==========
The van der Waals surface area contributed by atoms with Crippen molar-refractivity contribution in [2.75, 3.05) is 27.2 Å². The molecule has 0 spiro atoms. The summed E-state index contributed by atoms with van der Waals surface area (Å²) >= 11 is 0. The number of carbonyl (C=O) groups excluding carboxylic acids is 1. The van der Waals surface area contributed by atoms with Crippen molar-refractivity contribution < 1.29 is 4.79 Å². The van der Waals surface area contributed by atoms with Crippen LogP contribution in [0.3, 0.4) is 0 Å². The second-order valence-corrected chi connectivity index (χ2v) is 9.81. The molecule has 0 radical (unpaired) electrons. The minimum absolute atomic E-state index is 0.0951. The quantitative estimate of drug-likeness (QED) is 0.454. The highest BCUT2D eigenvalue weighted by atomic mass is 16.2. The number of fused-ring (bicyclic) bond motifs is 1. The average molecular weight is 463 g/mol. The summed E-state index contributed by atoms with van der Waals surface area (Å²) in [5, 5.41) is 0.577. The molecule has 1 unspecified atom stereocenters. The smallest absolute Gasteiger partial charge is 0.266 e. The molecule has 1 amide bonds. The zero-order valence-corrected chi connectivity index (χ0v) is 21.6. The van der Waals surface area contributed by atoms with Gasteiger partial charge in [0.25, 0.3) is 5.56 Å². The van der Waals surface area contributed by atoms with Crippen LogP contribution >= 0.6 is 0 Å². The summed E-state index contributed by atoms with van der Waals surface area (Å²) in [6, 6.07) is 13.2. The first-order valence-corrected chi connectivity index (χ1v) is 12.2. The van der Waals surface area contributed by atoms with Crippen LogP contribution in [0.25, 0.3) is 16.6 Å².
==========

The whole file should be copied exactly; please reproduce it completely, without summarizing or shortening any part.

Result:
The van der Waals surface area contributed by atoms with Crippen molar-refractivity contribution in [2.75, 3.05) is 27.2 Å². The molecule has 0 spiro atoms. The summed E-state index contributed by atoms with van der Waals surface area (Å²) >= 11 is 0. The number of carbonyl (C=O) groups excluding carboxylic acids is 1. The van der Waals surface area contributed by atoms with Crippen molar-refractivity contribution < 1.29 is 4.79 Å². The van der Waals surface area contributed by atoms with Crippen LogP contribution in [0.3, 0.4) is 0 Å². The second-order valence-corrected chi connectivity index (χ2v) is 9.81. The molecule has 0 radical (unpaired) electrons. The minimum absolute atomic E-state index is 0.0951. The quantitative estimate of drug-likeness (QED) is 0.454. The highest BCUT2D eigenvalue weighted by atomic mass is 16.2. The number of fused-ring (bicyclic) bond motifs is 1. The average molecular weight is 463 g/mol. The summed E-state index contributed by atoms with van der Waals surface area (Å²) in [5, 5.41) is 0.577. The molecule has 1 unspecified atom stereocenters. The smallest absolute Gasteiger partial charge is 0.266 e. The molecule has 1 amide bonds. The zero-order valence-corrected chi connectivity index (χ0v) is 21.6. The van der Waals surface area contributed by atoms with Gasteiger partial charge in [0.25, 0.3) is 5.56 Å². The van der Waals surface area contributed by atoms with Crippen LogP contribution >= 0.6 is 0 Å². The summed E-state index contributed by atoms with van der Waals surface area (Å²) in [6, 6.07) is 13.2. The first-order valence-corrected chi connectivity index (χ1v) is 12.2. The van der Waals surface area contributed by atoms with Crippen LogP contribution in [0.25, 0.3) is 16.6 Å².